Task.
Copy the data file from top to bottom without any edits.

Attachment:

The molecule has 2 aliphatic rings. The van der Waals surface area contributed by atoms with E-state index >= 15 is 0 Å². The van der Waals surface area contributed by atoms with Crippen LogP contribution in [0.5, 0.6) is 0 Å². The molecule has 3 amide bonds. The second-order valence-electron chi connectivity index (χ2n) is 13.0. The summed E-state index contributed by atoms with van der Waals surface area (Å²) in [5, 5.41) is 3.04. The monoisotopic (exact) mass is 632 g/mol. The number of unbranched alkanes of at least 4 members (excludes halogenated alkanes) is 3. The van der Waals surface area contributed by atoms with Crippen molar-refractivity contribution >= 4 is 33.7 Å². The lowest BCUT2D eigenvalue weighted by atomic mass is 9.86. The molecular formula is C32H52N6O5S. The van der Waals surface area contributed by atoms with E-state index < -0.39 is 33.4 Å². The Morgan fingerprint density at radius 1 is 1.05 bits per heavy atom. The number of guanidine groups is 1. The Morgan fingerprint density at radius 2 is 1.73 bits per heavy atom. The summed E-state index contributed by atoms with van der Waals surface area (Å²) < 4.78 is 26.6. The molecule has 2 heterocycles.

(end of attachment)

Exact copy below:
The molecule has 2 aliphatic rings. The van der Waals surface area contributed by atoms with E-state index >= 15 is 0 Å². The van der Waals surface area contributed by atoms with Crippen LogP contribution in [0.5, 0.6) is 0 Å². The molecule has 3 amide bonds. The second-order valence-electron chi connectivity index (χ2n) is 13.0. The summed E-state index contributed by atoms with van der Waals surface area (Å²) in [5, 5.41) is 3.04. The monoisotopic (exact) mass is 632 g/mol. The number of unbranched alkanes of at least 4 members (excludes halogenated alkanes) is 3. The van der Waals surface area contributed by atoms with Crippen molar-refractivity contribution >= 4 is 33.7 Å². The lowest BCUT2D eigenvalue weighted by atomic mass is 9.86. The molecular formula is C32H52N6O5S. The van der Waals surface area contributed by atoms with E-state index < -0.39 is 33.4 Å². The Morgan fingerprint density at radius 1 is 1.05 bits per heavy atom. The number of guanidine groups is 1. The Morgan fingerprint density at radius 2 is 1.73 bits per heavy atom. The summed E-state index contributed by atoms with van der Waals surface area (Å²) < 4.78 is 26.6. The molecule has 2 heterocycles.